The algorithm has a deeper meaning says Krieger; “There are infinite possibilities, this one was designed to be a metaphor for community.  If you think about community it's really just a collection of people, and all these people have relationships in between them.  The actions of one person affects all the people around them, even with people who are new. It's a really beautiful network of relationships and impact.  That was the guide to how wrote the algorithm, to create that interaction and behaviour, when you have that happening it's a very complex interplay. There's infinite possibilities, while the world, the aesthetic we're in, is going to stay more or less the same for the entire year, what happens is constantly unfolding and always changing and always different, just like a real community.”

Krieger says the testing period was long and hard, but fun nonetheless. “We were there for two nights and I didn't get tired of looking at it. The test for me was 16 hours staring at this screen.”

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The ingenuity didn’t stop with the video adds Krieger, Second Story crated unique audio content too. “There's an immersive soundscape in the lobby that is also fed by the same algorithm.  It uses a technique called granular synthesis. It's the same general principle, you have these little grains of sound, some are extrapolated from city sounds, some of them are extracted from tonal instruments, and these grains, just like the visual pixels behave in the same way, and for that reason you end up with very organic patterns, like rain or the rustling of leaves, which is never the same twice, but you know what it is when you hear it.”

Krieger feels the approach for large scale public projects is changing, because it simply has to. “As more and more of these large format media canvases come online in the public and built environments, we are all asking what do we put on these things? We're in this weird transition where I think the advertising models that we use to monetise them doesn’t work in this new world.  The internet 15-20 years ago was a lot more awesome of a place than it is now, it's become completely saturated with advertising.  Back in the day it felt a lot more pleasant to swim through and surf the internet and explore things.  Now it feels like this constant barrage of attention, you're swatting these ads away everywhere.  I think this era of interruptions is over, I don't think it can continue into the built environment. The saturation of advertising has completely filled up mobile and web channels. As public canvases and built environments come online the tendency is going to be to fill it with advertising. But unlike your phone or your laptop, you can’t shut it off, if you have the willpower you can extricate yourself from your phone, but you can't do that in the built environment.”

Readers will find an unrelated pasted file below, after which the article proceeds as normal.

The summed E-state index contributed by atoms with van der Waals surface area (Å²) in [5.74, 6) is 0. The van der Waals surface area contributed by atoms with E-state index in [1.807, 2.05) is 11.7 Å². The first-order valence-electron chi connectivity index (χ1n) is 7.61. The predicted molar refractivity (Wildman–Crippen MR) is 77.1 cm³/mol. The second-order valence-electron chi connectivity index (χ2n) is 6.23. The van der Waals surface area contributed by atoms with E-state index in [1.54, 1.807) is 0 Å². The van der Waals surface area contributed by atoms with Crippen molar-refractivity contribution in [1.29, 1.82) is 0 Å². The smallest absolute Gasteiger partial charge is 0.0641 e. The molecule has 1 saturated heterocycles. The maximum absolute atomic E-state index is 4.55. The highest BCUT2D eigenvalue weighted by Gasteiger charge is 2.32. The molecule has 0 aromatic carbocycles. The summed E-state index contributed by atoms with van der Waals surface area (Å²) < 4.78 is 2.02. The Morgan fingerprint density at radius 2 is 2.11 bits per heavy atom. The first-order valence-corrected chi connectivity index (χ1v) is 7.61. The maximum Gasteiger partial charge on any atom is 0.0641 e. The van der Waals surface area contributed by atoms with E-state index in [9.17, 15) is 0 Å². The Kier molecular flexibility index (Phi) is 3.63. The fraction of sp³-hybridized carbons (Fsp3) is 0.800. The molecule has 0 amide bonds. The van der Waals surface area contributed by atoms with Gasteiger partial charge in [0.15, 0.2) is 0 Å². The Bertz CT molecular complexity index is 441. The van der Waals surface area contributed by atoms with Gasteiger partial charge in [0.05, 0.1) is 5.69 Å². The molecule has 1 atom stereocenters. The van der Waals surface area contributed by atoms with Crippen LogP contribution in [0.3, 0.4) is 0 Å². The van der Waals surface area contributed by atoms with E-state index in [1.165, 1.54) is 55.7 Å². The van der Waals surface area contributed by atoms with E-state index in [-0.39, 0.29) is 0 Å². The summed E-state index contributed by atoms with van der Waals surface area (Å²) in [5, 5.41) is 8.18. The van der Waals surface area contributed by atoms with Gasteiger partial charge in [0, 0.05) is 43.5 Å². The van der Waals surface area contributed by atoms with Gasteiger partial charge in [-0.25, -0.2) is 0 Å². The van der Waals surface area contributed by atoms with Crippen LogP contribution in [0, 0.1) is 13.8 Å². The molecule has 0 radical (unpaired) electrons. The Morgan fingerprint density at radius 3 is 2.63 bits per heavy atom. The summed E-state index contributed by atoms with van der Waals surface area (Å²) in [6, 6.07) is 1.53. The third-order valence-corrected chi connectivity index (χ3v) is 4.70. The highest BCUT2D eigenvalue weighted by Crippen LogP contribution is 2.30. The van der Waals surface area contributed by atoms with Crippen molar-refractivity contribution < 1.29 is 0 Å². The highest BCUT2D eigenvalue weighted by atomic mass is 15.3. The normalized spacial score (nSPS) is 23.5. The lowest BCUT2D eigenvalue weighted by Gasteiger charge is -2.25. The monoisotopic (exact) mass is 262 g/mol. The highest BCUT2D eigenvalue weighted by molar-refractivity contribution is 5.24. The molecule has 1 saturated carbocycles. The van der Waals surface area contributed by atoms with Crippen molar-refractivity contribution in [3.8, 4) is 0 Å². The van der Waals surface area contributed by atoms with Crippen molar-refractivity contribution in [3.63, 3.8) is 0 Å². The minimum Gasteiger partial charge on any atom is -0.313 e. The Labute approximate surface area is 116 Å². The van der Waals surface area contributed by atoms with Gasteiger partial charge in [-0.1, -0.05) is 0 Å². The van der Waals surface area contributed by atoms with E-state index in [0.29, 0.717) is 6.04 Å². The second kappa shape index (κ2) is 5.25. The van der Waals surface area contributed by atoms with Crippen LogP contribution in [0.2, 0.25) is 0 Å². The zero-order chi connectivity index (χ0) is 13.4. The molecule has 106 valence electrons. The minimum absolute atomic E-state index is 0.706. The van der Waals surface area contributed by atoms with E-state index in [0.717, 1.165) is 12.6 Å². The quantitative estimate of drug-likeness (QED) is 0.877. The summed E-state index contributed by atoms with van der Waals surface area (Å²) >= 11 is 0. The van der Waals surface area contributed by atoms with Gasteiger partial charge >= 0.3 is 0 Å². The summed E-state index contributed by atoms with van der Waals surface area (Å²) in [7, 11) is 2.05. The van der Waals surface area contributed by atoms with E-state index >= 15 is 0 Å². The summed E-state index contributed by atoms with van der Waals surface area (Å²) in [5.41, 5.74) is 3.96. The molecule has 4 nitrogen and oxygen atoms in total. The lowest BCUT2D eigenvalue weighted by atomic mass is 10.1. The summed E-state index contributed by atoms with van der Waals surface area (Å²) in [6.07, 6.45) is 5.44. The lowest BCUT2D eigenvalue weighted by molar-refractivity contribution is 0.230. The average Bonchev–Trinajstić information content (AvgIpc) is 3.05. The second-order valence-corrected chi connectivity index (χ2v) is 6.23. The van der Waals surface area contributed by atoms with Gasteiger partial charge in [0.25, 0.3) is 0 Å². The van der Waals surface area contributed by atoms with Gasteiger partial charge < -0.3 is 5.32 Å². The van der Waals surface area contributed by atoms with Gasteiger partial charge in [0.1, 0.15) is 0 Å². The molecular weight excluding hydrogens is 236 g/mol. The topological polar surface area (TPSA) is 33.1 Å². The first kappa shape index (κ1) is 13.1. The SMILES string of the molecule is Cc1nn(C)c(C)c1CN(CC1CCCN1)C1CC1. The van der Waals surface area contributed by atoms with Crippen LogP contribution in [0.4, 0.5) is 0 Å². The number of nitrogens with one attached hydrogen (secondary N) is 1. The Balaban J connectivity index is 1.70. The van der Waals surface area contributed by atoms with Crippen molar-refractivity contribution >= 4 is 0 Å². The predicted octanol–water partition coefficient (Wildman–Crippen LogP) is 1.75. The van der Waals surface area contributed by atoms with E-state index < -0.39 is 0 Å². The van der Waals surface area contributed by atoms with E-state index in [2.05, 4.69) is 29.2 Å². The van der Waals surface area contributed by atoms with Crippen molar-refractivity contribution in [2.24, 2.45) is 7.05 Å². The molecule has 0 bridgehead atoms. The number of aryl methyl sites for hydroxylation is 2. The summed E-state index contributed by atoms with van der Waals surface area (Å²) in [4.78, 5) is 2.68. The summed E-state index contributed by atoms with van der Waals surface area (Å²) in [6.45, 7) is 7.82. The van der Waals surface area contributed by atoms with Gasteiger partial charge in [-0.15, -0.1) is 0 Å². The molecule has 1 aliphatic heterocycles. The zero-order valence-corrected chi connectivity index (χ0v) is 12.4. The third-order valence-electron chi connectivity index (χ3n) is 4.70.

Digital content is at a crossroads says Krieger, “We're at this really interesting point of talking through what are the ethics of design for spaces when it comes to digital? What can you create that is in the service of the brands or the clients, but also in service of the people? It's a real pivotal moment in terms of trying to get this right.  We're looking to work with partners who want to explore how we do something different because this old model of being interrupted and shoving messages in people's faces just can't continue.”